Judge Dismisses Lawsuit Against Toyota For Rodent-Damaged Wiring
LOS ANGELES, CA—A U.S. Federal judge has dismissed a class-action lawsuit against Toyota Motor Sales U.S.A over wiring damage caused by rodents, reports Carscoops.com. In the lawsuit filed in August 2016, it was claimed that Toyota’s decision to use soy-based, rather than petroleum-based, insulation for engine wiring had made the insulation more attractive to rodents. Those behind the suit claimed that damages should be covered under warranty. Toyota, obviously, disagreed.
Last month, U.S. District Judge Andrew Guilford granted motions to dismiss the lawsuit without leave to amend. In addition, the judge dismissed claims of fraud and consumer protections, asserting that the plaintiffs hadn’t provided the necessary specificity to make such claims.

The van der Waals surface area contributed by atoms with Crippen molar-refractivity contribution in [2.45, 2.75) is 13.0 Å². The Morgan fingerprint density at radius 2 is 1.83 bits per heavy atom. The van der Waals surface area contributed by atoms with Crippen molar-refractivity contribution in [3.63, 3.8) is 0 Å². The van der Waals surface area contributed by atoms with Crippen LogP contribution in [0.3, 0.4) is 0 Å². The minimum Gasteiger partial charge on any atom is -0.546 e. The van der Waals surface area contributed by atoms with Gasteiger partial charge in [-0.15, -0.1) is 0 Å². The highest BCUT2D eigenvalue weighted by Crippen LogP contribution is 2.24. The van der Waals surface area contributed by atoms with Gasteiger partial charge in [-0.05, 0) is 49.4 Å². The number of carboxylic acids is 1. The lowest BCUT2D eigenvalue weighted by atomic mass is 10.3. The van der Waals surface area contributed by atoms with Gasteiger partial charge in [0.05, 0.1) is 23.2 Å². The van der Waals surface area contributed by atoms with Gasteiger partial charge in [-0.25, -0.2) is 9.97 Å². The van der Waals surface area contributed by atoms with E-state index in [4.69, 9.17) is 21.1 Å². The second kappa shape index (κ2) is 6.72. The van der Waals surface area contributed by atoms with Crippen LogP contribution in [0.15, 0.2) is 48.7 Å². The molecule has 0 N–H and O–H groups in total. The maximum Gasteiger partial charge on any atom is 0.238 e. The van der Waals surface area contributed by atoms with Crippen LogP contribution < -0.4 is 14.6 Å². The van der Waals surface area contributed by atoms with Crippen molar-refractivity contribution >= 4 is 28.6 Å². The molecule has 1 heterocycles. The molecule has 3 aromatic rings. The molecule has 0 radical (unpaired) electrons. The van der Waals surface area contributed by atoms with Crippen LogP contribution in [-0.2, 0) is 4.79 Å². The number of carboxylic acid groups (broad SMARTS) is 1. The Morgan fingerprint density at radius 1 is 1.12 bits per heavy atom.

The lawsuit was originally filed on behalf of Indiana resident Albert Heber, who was forced to pay roughly $1,500 to fix the wiring on his 2012 Toyota Tundra when it was chewed on three occasions. A host of other owners came forward shortly after with similar complaints. In the order issued by the judge, it was stated that Toyota couldn’t have known the soy-based insulation would attract rodents.
Toyota said it was gratified with the judge’s decision to dismiss the class-action lawsuit.